Connecting the atomic surface structures of cerium oxide nanocrystals to catalysis

Connecting the atomic surface structures of cerium oxide nanocrystals to catalysis
The image on the left shows the general shape of a cubic CeO2 nanoparticle. The images on the right show edge-on views of three exposed surfaces at atomic resolution. The atomic models are overlaid on the simulated images to illustrate atom positions. Credit: Northwestern University

When it comes to reducing the toxins released by burning gasoline, coal, or other such fuels, the catalyst needs to be reliable. Yet, a promising catalyst, cerium dioxide (CeO2), seemed erratic. The catalyst's three different surfaces behaved differently. For the first time, researchers got an atomically resolved view of the three structures, including the placement of previously difficult-to-visualize oxygen atoms. This information may provide insights into why the surfaces have distinct catalytic properties.

Solving the three different atomic surface structures of CeO2 nanoparticles provides insight into how to potentially control the morphology of the nanoparticles to improve catalytic selectivity, activity and stability. This knowledge provides an opportunity to potentially improve the of CeO2 nanoparticles in catalytic converters in vehicles and other applications.

Cerium oxide (CeO2) nanoparticles are widely used in chemical catalysis. Typical CeO2 catalytic nanoparticles have three main surfaces exposed: (100), (110) and (111). Previous studies show that the differing catalytic properties of each surface are closely related to the atomic structure of the surface. Unfortunately, scientists had difficulties in visualizing the that pack these surfaces. The challenge was overcome by a team of researchers at Northwestern University, Oak Ridge National Laboratory, and Argonne National Laboratory. The researchers determined the surface structures using the most advanced chromatic and spherical aberration-corrected electron microscope at Argonne National Laboratory. The microscope enables clear imaging of both cerium and oxygen atoms.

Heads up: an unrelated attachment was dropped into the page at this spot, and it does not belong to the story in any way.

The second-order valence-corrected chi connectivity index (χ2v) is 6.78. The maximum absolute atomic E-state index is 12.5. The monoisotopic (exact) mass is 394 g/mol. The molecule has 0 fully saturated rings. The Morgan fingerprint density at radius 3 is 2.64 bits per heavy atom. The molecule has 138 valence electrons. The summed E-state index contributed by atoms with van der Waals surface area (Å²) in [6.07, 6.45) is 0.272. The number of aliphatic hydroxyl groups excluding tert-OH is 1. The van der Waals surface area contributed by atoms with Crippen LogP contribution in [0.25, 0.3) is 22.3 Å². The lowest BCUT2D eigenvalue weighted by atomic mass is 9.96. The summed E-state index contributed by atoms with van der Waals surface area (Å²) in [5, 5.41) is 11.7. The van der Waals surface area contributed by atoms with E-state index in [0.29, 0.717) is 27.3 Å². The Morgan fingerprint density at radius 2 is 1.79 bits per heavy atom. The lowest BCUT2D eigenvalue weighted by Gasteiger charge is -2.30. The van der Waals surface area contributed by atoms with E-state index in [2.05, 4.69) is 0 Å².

For the high energy (100) surface, the presence of cerium, oxygen, and reduced terminations on the outermost surface as well as the partially occupied lattice sites in the near-surface region (~1 nm from the surface) were directly observed. The disordered surface demonstrates that the previous understanding of the (100) surface was oversimplified. For the (110) surface, a combination of reduced flat CeO2-x surface layers and "sawtooth-like" (111) nanofacets exist. The (111) surface is terminated by an oxygen layer, precisely as anticipated from previous models, and consistent with its high stability. Further, the derived from the microscopy study are consistent with results from a macroscopic infrared spectroscopy investigation. The variation in defect density between these three facets appears to be responsible for their differences in catalytic activity and potentially opens options to modify faces of CeO2 nanoparticles to develop face selective catalysts.


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More information: "Imaging the atomic surface structures of CeO2 nanoparticles." Nano Letters 14, 191 (2014). DOI: 10.1021/nl403713b

"Probing the surface sites of CeO2 nanocrystals with well-defined surface planes via methanol adsorption and desorption." ACS Catalysis 2, 2224 (2012). DOI: 10.1021/cs300467p

Journal information: Nano Letters , ACS Catalysis

Citation: Connecting the atomic surface structures of cerium oxide nanocrystals to catalysis (2015, June 1) retrieved 19 October 2019 from https://phys.org/news/2015-06-atomic-surface-cerium-oxide-nanocrystals.html
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